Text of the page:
Well the Hellcat VI is technically a bass. It's a short-scale 6-string bass tuned E-E and it has Jaguar pickups. A lot of people recommend bass cabs but I'm afraid that they will be too dark for my liking. By woofer, I just meant a bass speaker. It doesn't have to be powered. So I'm talking about a 212 with a guitar speaker and a bass speaker.


That makes a lot more sense. I assumed you were wanting it for use with a normal downtuned guitar, that was what I was talking about.
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Old 01-25-2013, 01:00 AM   #7
JELIFISH19
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Quote:
Originally Posted by Phil Starr
If you want to get decent well controlled bass any lower than say 100Hz you need to design your cab much more carefully than that. Each speaker needs to be matched to a certain volume of air in the cab and perhaps a reflex port tuned to the speaker. Just dropping an odd speaker in is unlikely to be successful for several technical reasons. On the plus side our earsaren't very sensitive at these frequencies and the harmonics (stuff above 80Hz) are probably more important in what you perceive as bass. you'd be better off looking for a cab or driver with the sound you want.


Do you know how the Fender Bassman and Marshall bass amps handled this dilemma back in the days when they were actually used for bass? They didn't have the modern technology of bass cabinets back then. Were they just using the same speakers they used on the guitar amps? I know many of them were open back.
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Old 01-25-2013, 06:26 AM   #8
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Originally Posted by JELIFISH19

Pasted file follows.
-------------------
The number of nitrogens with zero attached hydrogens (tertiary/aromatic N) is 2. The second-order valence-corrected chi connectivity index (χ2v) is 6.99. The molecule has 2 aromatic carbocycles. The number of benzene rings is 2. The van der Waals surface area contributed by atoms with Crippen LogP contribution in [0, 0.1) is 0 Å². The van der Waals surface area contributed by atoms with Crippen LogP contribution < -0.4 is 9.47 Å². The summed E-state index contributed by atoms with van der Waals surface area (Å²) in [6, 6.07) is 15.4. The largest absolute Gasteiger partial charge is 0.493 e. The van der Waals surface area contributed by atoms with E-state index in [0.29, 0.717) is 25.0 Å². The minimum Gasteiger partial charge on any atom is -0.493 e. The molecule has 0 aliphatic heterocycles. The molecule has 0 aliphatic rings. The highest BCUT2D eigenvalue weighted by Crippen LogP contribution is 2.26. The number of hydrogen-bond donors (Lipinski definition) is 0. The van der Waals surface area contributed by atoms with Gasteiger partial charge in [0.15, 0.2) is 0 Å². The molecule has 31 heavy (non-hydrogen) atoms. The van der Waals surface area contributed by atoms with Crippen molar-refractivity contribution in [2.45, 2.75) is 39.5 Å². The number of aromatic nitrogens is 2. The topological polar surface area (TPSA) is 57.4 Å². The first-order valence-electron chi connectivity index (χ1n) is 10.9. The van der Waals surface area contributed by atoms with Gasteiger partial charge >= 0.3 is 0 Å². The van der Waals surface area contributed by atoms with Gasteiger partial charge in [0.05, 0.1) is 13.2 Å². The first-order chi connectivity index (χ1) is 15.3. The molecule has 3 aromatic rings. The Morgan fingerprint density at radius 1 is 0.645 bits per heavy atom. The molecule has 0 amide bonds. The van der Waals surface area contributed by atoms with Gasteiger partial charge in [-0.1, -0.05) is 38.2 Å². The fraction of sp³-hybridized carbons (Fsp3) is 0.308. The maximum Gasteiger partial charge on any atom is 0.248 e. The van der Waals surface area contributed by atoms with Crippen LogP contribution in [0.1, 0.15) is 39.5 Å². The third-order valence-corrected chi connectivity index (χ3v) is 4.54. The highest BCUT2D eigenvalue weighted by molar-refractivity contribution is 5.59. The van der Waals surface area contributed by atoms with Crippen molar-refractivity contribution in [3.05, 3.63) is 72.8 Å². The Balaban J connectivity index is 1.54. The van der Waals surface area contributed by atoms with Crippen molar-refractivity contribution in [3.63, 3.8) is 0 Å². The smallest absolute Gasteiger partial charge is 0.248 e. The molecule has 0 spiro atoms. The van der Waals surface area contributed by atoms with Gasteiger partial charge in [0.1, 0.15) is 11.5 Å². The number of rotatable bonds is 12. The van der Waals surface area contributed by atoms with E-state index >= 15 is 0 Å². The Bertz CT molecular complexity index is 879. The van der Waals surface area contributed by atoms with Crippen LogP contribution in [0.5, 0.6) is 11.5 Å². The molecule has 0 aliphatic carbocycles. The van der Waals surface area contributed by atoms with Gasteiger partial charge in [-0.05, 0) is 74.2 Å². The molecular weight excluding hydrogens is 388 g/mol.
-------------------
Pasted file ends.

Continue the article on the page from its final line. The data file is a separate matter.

Do you know how the Fender Bassman and Marshall bass amps handled this dilemma back in the days when they were actually used for bass? They didn't have the modern technology of bass cabinets back then. Were they just using the same speakers they used on the guitar amps? I know many of them were open back.

The Bassman wasn't very good at bass though many of the forums still rate them for guitar. Strangely I had a Marshall bass head which I used as a disco amp back in 1970, it blew the output transformer and I had to take it back to Marshall to but a new one, I was served by Jim Marshall who remembered the amp as it was a prototype. That's the point really, they didn't know what they were doing and were trying ideas out. The whole idea of using open backs for bass was kind of mad because even then we knew that the cut off frequency was dependent upon the path length from back of speaker to front of cab.

Yes pretty much the same speakers were used for everything, you tried them listened to the results and went with what sounded best. Our biggest problem was being loud enough. With paper formers and without high temp glues the glues melted and coils rubbed until the speakers burned out. 25W was normal for a 12" and they still didn't last. Tone was consistently sacrificed for volume. The then solution for bass was to use drivers that lacked treble and then pack lots of them into too small a box to create a bass hump somewhere around 100Hz.

Wish I'd kept that amp, it'd be worth a fortune now. 200W hand made by JM himself.